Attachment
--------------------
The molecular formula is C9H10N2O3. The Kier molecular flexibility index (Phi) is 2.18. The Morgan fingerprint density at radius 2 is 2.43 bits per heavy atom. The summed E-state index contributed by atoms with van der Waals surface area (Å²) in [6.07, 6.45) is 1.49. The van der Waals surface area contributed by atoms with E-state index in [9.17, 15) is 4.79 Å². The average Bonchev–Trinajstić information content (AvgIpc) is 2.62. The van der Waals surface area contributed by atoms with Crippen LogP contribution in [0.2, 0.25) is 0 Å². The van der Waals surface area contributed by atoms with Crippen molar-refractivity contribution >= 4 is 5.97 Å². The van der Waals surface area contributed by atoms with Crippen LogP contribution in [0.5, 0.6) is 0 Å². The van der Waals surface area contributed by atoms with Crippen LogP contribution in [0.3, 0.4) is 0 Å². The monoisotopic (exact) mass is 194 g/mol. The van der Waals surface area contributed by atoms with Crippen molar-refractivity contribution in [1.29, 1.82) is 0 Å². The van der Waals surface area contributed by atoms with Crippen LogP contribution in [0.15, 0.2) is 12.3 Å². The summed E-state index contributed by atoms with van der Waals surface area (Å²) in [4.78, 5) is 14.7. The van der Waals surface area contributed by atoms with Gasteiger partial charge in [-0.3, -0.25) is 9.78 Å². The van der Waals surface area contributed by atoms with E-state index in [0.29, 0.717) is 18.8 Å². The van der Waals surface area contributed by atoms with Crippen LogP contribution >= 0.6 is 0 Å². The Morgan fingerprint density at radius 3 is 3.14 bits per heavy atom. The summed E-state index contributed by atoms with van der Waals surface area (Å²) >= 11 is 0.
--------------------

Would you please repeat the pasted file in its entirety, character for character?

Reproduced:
The molecular formula is C9H10N2O3. The Kier molecular flexibility index (Phi) is 2.18. The Morgan fingerprint density at radius 2 is 2.43 bits per heavy atom. The summed E-state index contributed by atoms with van der Waals surface area (Å²) in [6.07, 6.45) is 1.49. The van der Waals surface area contributed by atoms with E-state index in [9.17, 15) is 4.79 Å². The average Bonchev–Trinajstić information content (AvgIpc) is 2.62. The van der Waals surface area contributed by atoms with Crippen LogP contribution in [0.2, 0.25) is 0 Å². The van der Waals surface area contributed by atoms with Crippen molar-refractivity contribution >= 4 is 5.97 Å². The van der Waals surface area contributed by atoms with Crippen LogP contribution in [0.5, 0.6) is 0 Å². The van der Waals surface area contributed by atoms with Crippen LogP contribution in [0.3, 0.4) is 0 Å². The monoisotopic (exact) mass is 194 g/mol. The van der Waals surface area contributed by atoms with Crippen molar-refractivity contribution in [1.29, 1.82) is 0 Å². The van der Waals surface area contributed by atoms with Crippen LogP contribution in [0.15, 0.2) is 12.3 Å². The summed E-state index contributed by atoms with van der Waals surface area (Å²) in [4.78, 5) is 14.7. The van der Waals surface area contributed by atoms with Gasteiger partial charge in [-0.3, -0.25) is 9.78 Å². The van der Waals surface area contributed by atoms with E-state index in [0.29, 0.717) is 18.8 Å². The van der Waals surface area contributed by atoms with Crippen LogP contribution >= 0.6 is 0 Å². The Morgan fingerprint density at radius 3 is 3.14 bits per heavy atom. The summed E-state index contributed by atoms with van der Waals surface area (Å²) >= 11 is 0.